Born: February 6, 1950
Town: Jersey City
Richard Edward Glover was born February 6, 1950 in Bayonne. Rich grew up in Jersey City. Strong and quick, he gravitated toward football, where he became a standout lineman. He starred for Roy Corso’s Snyder High Tigers in the late 1960s before earning a scholarship to the University of Nebraska, where he played defensive tackle and middle guard.
As a sophomore in 1970, Rich was a member of the Cornhuskers’ first national championship team. In 1971, he had a great game against Alabama on Thanksgiving Day, propelling Nebraska to a second straight national title. Rich’s quickness and intelligence created nightmares for offensive linemen, who were used to dealing with the larger, slower defensive tackles of his era.
In 1972, coach Bob Devaney’s final year, Rich became the star of the defense. He won the Outland Trophy as the top college lineman and Lombardi Award as the best defensive player. Teammate Johnny Rodgers won the Heisman; Rich finished third. In Rich’s final college game, the Cornhuskers destroyed Notre Dame 40–6 in the Orange Bowl to finish with a #4 national ranking. Years later, Coach Devaney called Rich “the best defensive player I ever saw.”
At 6’1” Rich was somewhat undersized for an interior lineman in the NFL. The Giants drafted him in the third round in 1973 and he played one year for New York beside Nebraska teammate Larry Jacobsen. In 1974, the World Football League began play and offered lucrative contracts to “name” players. Rich took a deal from the Houston Texans, who moved to Shreveport midway through the season. Rich was the young star on a team of veterans, including Don Maynard, Jim Nance, Glen Ray Hines and Richmond Flowers. Mike Villapiano—brother of Phil Villapiano—was a linebacker on the team.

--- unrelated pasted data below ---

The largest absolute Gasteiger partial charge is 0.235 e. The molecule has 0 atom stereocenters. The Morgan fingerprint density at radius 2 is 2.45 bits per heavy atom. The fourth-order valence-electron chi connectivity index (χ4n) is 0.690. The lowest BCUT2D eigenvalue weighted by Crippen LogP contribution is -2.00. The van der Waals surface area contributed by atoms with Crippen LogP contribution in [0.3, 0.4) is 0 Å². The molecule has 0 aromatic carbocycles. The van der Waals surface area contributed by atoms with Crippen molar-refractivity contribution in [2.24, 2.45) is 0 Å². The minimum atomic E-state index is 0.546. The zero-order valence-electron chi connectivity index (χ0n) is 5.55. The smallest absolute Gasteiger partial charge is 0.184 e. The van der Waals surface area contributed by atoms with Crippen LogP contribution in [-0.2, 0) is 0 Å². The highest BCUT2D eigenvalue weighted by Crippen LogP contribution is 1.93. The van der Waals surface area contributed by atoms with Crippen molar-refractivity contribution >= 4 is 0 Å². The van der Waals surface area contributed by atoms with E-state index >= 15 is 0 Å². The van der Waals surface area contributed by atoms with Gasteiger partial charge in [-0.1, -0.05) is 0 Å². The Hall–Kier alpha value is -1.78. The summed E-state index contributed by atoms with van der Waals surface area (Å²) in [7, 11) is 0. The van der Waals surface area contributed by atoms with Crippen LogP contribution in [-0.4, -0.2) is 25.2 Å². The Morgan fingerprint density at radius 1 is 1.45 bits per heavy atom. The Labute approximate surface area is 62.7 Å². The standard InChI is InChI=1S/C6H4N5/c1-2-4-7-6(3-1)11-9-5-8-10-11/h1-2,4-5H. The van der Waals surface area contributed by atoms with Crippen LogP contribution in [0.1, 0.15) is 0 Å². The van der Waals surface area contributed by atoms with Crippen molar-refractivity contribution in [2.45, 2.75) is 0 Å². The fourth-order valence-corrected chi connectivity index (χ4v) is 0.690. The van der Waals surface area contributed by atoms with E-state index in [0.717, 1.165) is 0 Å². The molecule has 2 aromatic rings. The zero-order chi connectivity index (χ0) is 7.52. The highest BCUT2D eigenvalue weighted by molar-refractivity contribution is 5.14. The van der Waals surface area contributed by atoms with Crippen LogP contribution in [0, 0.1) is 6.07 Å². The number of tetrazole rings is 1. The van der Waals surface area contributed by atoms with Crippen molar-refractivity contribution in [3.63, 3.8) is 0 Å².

Rich returned to the NFL in 1975 with the Philadelphia Eagles. He started all 14 games for the Eagles, who went 4–10. It was his final year in pro football, as a knee injury ended his career the following summer. Rich went into teaching and coaching, initially on the West Coast and later for Dickinson High in Jersey City—until state funding cuts prompted the school to drop its football program. He stayed as a phys ed teacher, while also coaching football at Ferris High in Jersey City.
Nebraska retired Rich’s #79, and in 1995 he was enshrined in the College Football Hall of Fame. In 1999, Rich was honored by Sports Illustrated as the starting defensive tackle on its all-time NCAA team beside Bronko Nagurski—and ahead of Buck Buchanan, Randy White and Lee Roy Selmon.